Scents and Sensibility
A Chet and Bernie Mystery #8
Atria Books, July 2015
If there’s anyone out there in Readerland who hasn’t tuned into the Bernie and Chet mysteries, I’ve got one thing to say to you: Why not?
Okay, so the adventures are written up by Chet, the dog—also known as Chet the Jet for his unique abilities—and he sometimes has memory problems, but don’t let that stop you. Chet can’t count beyond two, either, but it doesn’t keep him from being an Einstein of sorts. Anyway, Chet and Bernie Little are partners in the Little Detective Agency, and when these two are on a case, you can be sure the perp is going to wind up breaking rocks in the hot sun, often with tooth marks on his ankle. I didn’t say the path to justice runs easy for this pair. There’s always someone trying to take them out, and in Scents and Sensibility, they’re both in for a hard time.
Bernie and Chet have been away from their California desert home, solving tricky cases in Louisiana and Washington D.C. Now they’re back, only to find their neighbors, an old couple named Parsons, in deep trouble. Mrs. Parsons is in the hospital in a bad way when the cops arrest Mr. Parsons for stealing, and transplanting a giant saguaro cactus into his yard, the saguaro being a protected species. The person in charge isn’t about to give the old man a break, either. But is he the real criminal? As if that isn’t enough, Chet smells his best friend’s, Iggy Parsons, a little dog, scent in his house. And then he and Bernie discover their most valuable object, an antique watch, is missing. How this all intertwines when they find the officer murdered is a real puzzler. Good thing Chet and Bernie are up to the task.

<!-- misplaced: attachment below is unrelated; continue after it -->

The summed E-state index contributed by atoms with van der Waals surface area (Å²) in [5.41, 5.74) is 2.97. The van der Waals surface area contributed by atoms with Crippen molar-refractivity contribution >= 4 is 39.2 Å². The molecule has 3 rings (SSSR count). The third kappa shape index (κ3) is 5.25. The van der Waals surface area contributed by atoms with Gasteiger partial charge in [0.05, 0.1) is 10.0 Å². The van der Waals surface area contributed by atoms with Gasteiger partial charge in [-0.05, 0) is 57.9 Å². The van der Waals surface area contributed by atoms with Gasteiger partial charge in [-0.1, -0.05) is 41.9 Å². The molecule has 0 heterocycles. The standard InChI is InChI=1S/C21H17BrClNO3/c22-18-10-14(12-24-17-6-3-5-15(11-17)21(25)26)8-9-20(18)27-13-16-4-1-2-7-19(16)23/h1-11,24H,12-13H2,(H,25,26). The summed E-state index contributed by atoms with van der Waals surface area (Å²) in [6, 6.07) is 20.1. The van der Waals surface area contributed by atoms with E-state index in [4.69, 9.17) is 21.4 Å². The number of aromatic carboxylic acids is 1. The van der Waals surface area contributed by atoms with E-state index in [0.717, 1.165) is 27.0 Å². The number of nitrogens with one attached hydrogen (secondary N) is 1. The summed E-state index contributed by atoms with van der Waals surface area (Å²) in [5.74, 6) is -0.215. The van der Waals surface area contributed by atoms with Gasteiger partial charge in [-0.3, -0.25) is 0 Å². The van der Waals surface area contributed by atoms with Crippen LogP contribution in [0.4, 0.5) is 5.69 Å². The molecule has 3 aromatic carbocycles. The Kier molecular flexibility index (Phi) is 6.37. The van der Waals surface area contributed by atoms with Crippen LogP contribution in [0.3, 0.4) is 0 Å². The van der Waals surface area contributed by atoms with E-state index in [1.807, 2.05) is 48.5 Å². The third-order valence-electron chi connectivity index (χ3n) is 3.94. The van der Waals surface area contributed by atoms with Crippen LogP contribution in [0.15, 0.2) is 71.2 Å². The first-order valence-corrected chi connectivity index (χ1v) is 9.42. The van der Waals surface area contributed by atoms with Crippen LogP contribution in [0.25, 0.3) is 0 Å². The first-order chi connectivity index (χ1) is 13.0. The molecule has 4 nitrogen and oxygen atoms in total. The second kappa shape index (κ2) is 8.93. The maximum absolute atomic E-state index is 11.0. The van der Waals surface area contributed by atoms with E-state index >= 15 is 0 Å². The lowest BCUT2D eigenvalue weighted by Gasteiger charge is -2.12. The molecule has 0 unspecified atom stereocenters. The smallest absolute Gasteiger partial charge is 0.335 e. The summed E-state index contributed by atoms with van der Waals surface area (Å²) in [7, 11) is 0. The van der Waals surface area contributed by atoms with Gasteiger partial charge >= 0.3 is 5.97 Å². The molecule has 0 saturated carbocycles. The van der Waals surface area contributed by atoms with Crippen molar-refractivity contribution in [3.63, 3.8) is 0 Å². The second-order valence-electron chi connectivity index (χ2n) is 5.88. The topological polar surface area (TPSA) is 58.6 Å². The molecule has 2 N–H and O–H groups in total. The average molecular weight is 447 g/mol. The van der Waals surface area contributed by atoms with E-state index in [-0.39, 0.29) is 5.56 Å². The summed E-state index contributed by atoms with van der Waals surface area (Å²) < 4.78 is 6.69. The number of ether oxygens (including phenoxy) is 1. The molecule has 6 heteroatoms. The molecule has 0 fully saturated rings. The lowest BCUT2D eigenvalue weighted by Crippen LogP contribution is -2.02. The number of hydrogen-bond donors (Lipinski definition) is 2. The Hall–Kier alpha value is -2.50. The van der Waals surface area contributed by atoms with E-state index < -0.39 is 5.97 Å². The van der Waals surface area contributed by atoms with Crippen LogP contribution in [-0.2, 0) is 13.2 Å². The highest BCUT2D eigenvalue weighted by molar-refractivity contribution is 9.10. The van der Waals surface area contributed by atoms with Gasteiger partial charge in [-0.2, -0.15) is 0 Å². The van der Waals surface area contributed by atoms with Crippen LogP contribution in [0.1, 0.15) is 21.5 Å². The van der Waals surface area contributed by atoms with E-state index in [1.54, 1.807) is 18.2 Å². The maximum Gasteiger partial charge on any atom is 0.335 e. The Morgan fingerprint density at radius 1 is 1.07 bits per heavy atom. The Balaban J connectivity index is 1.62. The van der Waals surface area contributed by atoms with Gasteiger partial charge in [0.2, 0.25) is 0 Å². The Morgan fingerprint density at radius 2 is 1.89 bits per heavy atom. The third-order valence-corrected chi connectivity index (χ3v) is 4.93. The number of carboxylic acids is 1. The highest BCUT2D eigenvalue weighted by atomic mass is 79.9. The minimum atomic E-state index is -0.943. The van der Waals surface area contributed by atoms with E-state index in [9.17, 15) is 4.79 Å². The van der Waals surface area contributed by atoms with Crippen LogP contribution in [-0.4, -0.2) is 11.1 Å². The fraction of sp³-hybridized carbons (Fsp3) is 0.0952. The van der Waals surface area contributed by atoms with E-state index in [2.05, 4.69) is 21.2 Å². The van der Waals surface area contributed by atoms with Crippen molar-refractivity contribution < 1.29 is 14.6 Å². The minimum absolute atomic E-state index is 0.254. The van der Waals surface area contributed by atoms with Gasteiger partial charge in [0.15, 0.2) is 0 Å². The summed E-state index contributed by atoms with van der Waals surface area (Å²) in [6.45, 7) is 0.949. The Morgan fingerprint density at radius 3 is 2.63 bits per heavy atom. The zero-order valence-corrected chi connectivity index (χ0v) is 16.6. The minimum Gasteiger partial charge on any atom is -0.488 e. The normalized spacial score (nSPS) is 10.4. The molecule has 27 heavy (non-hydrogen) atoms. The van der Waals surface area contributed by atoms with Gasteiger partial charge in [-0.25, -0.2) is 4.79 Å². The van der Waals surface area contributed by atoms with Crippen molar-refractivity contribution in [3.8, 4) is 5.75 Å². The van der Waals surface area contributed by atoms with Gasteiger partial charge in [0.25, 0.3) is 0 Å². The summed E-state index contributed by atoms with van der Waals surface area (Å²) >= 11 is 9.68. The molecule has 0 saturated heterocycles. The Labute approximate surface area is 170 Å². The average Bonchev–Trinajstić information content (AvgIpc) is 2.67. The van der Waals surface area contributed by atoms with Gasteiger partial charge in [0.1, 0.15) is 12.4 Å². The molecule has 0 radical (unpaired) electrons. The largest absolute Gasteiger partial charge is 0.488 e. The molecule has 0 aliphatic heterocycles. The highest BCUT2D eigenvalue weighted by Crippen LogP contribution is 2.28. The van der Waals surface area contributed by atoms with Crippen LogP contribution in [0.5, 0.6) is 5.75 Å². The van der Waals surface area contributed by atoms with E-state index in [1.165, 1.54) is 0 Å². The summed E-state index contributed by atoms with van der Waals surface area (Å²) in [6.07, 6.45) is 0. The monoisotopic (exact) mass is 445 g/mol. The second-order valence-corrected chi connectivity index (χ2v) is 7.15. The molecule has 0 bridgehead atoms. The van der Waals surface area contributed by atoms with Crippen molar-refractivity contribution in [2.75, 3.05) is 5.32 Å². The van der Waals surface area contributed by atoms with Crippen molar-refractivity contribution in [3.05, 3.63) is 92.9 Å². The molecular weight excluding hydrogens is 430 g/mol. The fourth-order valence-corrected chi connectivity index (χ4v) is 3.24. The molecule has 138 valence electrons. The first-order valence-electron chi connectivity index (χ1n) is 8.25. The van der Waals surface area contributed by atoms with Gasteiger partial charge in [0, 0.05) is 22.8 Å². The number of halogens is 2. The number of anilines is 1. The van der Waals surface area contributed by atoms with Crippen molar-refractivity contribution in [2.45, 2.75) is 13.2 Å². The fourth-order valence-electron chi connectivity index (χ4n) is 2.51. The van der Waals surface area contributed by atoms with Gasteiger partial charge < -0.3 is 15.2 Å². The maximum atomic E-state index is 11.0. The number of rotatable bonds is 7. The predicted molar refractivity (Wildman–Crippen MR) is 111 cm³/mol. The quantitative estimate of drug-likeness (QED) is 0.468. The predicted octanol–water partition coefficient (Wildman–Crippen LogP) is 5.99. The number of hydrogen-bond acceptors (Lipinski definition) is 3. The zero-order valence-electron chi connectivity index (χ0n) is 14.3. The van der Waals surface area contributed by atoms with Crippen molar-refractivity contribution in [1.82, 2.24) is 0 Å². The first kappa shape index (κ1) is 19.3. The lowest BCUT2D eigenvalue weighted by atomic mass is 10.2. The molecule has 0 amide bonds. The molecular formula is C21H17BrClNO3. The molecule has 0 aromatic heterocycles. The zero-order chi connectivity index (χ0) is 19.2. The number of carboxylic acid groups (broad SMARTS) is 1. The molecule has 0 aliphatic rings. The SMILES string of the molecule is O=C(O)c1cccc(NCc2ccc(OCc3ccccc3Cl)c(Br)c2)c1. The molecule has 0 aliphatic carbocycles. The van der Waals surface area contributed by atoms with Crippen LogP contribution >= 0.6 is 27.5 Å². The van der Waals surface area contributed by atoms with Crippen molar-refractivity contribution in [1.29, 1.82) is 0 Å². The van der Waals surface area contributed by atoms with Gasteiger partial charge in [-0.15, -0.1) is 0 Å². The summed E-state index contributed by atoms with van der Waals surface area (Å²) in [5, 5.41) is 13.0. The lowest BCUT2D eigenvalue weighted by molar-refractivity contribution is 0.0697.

I adore this series. Great characterization—yes, even of the dog. Especially of the dog. I love the way it shows the mutual bond between man and his partner canine. The underlying mystery is, as always, center stage. There’s always derring do and great peril. And in this story, the ending will leave you on pins and needles, panting for the next one. I, for one, can hardly wait.
Reviewed by Carol Crigger, September 2015.
Author of Three Seconds to Thunder.